The Third Circuit handed down a precedential ruling Thursday finding that a police officer's testimony disavowing his involvement with the campaign of a Paterson, New Jersey, mayoral hopeful barred him from claiming he'd been demoted in violation of his First Amendment rights after he was seen associating with a staffer for the candidate.
An U.S. Equal Employment Opportunity Commission suit claiming that Womble Carlyle Sandridge & Rice LLP unlawfully fired a woman left disabled by breast cancer treatments shouldn't have been tossed, the EEOC told the Fourth Circuit on Wednesday, arguing that a reasonable jury could have found illegal discrimination.
Mount Sinai Hospital whistleblowers on Wednesday rejected allegations they took confidential patient records to build their case, urging a New York federal judge not to dismiss their claims that the hospital fraudulently billed Medicare and New York’s Medicaid program.
A Louisiana federal judge overseeing a collective action accusing Signal International LLC of coercing Indian citizens to pay expenses for temporary work visas on Wednesday rejected the company’s bid to use a Facebook photo to impeach a plaintiff at trial, saying it’s too late.
The Sixth Circuit on Thursday refused to revive an age discrimination suit against Lockheed Martin Corp., finding no evidence that the company’s stated, legitimate reasons for not hiring the plaintiffs were a pretext to reject them for being too old.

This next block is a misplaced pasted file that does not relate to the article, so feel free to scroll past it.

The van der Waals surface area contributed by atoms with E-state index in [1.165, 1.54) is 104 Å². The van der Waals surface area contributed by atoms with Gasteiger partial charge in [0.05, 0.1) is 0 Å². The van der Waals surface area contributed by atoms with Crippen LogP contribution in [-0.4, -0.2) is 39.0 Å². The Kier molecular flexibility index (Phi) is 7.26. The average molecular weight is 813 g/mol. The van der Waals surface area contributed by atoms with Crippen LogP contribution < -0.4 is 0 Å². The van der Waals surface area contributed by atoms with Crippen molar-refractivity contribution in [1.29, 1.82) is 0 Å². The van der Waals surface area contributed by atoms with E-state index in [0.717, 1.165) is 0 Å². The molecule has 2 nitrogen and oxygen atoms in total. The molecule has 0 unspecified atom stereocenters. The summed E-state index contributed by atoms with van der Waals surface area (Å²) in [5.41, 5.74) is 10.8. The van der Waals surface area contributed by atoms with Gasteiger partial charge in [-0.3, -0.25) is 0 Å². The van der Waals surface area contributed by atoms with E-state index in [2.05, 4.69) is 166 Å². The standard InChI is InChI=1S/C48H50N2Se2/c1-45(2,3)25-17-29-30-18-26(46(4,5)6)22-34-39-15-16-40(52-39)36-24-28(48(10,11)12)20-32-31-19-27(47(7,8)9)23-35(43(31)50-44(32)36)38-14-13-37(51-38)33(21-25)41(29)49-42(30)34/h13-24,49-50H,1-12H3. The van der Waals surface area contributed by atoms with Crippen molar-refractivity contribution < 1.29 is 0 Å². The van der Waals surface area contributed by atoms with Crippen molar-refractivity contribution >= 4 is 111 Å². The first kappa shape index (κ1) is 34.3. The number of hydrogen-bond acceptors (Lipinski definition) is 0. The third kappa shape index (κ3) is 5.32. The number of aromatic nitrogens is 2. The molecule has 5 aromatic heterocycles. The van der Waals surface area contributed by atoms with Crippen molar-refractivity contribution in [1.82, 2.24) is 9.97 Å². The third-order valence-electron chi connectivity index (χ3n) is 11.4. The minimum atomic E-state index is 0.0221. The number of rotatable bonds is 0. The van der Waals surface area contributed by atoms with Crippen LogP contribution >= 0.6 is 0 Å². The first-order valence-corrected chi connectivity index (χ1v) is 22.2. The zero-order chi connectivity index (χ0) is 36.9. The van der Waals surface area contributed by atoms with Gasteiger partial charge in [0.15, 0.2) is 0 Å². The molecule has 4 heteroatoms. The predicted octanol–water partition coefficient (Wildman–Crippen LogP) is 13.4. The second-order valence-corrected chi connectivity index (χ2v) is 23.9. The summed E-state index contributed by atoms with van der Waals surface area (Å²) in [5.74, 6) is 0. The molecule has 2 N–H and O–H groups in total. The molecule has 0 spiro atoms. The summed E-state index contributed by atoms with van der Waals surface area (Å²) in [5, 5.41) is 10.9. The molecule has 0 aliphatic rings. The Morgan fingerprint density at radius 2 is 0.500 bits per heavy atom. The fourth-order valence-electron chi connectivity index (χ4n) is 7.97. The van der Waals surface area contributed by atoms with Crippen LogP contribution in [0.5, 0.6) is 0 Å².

Plaintiffs accusing the National Collegiate Athletic Association of forming a cartel to prevent college athletes from getting paid for the use of their likenesses urged the Ninth Circuit on Wednesday to affirm a lower court's ruling that the NCAA violated antitrust law, arguing evidence showed the association exploited students.
Sen. Jeff Sessions, R-Ala., a vocal proponent of tougher border enforcement, was named the chairman of the Senate Judiciary Committee's immigration subcommittee on Thursday, drawing sharp criticism from some immigration advocates.
McDonald's Corp. and a franchisee were slapped with a federal lawsuit Thursday by former workers who claim they faced blatant racial and sexual harassment and that the fast food giant turned a deaf ear to their complaints after they were terminated because they were black.